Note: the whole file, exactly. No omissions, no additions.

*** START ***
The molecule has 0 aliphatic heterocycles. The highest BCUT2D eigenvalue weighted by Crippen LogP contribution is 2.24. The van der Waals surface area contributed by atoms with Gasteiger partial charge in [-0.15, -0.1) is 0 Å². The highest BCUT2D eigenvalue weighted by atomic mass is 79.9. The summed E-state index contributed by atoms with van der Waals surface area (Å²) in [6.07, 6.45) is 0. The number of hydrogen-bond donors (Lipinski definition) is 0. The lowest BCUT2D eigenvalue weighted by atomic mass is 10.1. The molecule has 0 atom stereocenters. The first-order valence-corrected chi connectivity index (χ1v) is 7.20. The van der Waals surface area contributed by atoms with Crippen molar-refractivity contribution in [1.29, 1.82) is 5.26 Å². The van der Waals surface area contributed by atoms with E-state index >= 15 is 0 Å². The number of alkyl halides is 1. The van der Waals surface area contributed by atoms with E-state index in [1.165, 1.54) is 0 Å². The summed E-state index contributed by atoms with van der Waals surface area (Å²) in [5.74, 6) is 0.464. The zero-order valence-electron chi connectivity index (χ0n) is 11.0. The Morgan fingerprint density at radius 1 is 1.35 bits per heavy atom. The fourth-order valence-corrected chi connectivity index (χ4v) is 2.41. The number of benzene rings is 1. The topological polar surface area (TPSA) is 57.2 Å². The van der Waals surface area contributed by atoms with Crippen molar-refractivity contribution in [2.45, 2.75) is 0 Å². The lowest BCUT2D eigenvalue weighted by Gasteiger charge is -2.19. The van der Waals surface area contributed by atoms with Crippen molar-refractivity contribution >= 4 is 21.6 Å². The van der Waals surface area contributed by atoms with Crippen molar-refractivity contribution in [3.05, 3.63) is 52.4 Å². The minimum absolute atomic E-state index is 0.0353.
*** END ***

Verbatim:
The molecule has 0 aliphatic heterocycles. The highest BCUT2D eigenvalue weighted by Crippen LogP contribution is 2.24. The van der Waals surface area contributed by atoms with Gasteiger partial charge in [-0.15, -0.1) is 0 Å². The highest BCUT2D eigenvalue weighted by atomic mass is 79.9. The summed E-state index contributed by atoms with van der Waals surface area (Å²) in [6.07, 6.45) is 0. The number of hydrogen-bond donors (Lipinski definition) is 0. The lowest BCUT2D eigenvalue weighted by atomic mass is 10.1. The molecule has 0 atom stereocenters. The first-order valence-corrected chi connectivity index (χ1v) is 7.20. The van der Waals surface area contributed by atoms with Crippen molar-refractivity contribution in [1.29, 1.82) is 5.26 Å². The van der Waals surface area contributed by atoms with E-state index >= 15 is 0 Å². The number of alkyl halides is 1. The van der Waals surface area contributed by atoms with E-state index in [1.165, 1.54) is 0 Å². The summed E-state index contributed by atoms with van der Waals surface area (Å²) in [5.74, 6) is 0.464. The zero-order valence-electron chi connectivity index (χ0n) is 11.0. The Morgan fingerprint density at radius 1 is 1.35 bits per heavy atom. The fourth-order valence-corrected chi connectivity index (χ4v) is 2.41. The number of benzene rings is 1. The topological polar surface area (TPSA) is 57.2 Å². The van der Waals surface area contributed by atoms with Crippen molar-refractivity contribution in [2.45, 2.75) is 0 Å². The lowest BCUT2D eigenvalue weighted by Gasteiger charge is -2.19. The van der Waals surface area contributed by atoms with Crippen molar-refractivity contribution >= 4 is 21.6 Å². The van der Waals surface area contributed by atoms with Crippen molar-refractivity contribution in [3.05, 3.63) is 52.4 Å². The minimum absolute atomic E-state index is 0.0353.